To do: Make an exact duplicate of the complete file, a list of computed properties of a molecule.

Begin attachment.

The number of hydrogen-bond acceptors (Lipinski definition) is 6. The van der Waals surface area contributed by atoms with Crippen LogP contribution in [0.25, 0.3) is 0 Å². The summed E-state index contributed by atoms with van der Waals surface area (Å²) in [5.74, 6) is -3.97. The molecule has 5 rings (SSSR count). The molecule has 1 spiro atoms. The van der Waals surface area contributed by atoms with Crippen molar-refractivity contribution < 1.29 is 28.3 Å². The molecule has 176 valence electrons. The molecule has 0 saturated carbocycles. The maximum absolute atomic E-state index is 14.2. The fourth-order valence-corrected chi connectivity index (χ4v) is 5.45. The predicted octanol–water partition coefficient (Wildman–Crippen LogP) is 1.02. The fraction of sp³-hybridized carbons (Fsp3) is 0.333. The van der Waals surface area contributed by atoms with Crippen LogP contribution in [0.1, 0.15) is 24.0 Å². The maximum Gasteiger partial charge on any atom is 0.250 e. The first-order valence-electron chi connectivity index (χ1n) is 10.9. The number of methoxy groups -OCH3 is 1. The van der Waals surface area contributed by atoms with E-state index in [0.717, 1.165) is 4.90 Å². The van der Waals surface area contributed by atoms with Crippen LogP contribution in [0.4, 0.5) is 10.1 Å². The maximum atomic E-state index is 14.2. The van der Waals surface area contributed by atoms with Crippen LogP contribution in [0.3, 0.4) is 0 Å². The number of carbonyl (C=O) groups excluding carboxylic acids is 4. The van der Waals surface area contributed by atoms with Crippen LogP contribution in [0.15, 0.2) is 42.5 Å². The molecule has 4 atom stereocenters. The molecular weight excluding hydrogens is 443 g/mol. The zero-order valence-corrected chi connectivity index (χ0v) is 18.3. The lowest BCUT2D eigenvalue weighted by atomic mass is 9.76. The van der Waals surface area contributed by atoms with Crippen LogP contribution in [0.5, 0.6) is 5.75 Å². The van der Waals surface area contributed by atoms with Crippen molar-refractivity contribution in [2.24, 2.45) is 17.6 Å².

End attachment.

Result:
The number of hydrogen-bond acceptors (Lipinski definition) is 6. The van der Waals surface area contributed by atoms with Crippen LogP contribution in [0.25, 0.3) is 0 Å². The summed E-state index contributed by atoms with van der Waals surface area (Å²) in [5.74, 6) is -3.97. The molecule has 5 rings (SSSR count). The molecule has 1 spiro atoms. The van der Waals surface area contributed by atoms with Crippen molar-refractivity contribution < 1.29 is 28.3 Å². The molecule has 176 valence electrons. The molecule has 0 saturated carbocycles. The maximum absolute atomic E-state index is 14.2. The fourth-order valence-corrected chi connectivity index (χ4v) is 5.45. The predicted octanol–water partition coefficient (Wildman–Crippen LogP) is 1.02. The fraction of sp³-hybridized carbons (Fsp3) is 0.333. The van der Waals surface area contributed by atoms with Crippen LogP contribution in [0.1, 0.15) is 24.0 Å². The maximum Gasteiger partial charge on any atom is 0.250 e. The first-order valence-electron chi connectivity index (χ1n) is 10.9. The number of methoxy groups -OCH3 is 1. The van der Waals surface area contributed by atoms with E-state index in [0.717, 1.165) is 4.90 Å². The van der Waals surface area contributed by atoms with Crippen LogP contribution in [0.4, 0.5) is 10.1 Å². The maximum atomic E-state index is 14.2. The van der Waals surface area contributed by atoms with Crippen LogP contribution in [0.3, 0.4) is 0 Å². The number of carbonyl (C=O) groups excluding carboxylic acids is 4. The van der Waals surface area contributed by atoms with Crippen LogP contribution in [0.15, 0.2) is 42.5 Å². The molecule has 4 atom stereocenters. The molecular weight excluding hydrogens is 443 g/mol. The zero-order valence-corrected chi connectivity index (χ0v) is 18.3. The lowest BCUT2D eigenvalue weighted by atomic mass is 9.76. The van der Waals surface area contributed by atoms with Crippen LogP contribution in [0.5, 0.6) is 5.75 Å². The van der Waals surface area contributed by atoms with Crippen molar-refractivity contribution in [2.24, 2.45) is 17.6 Å².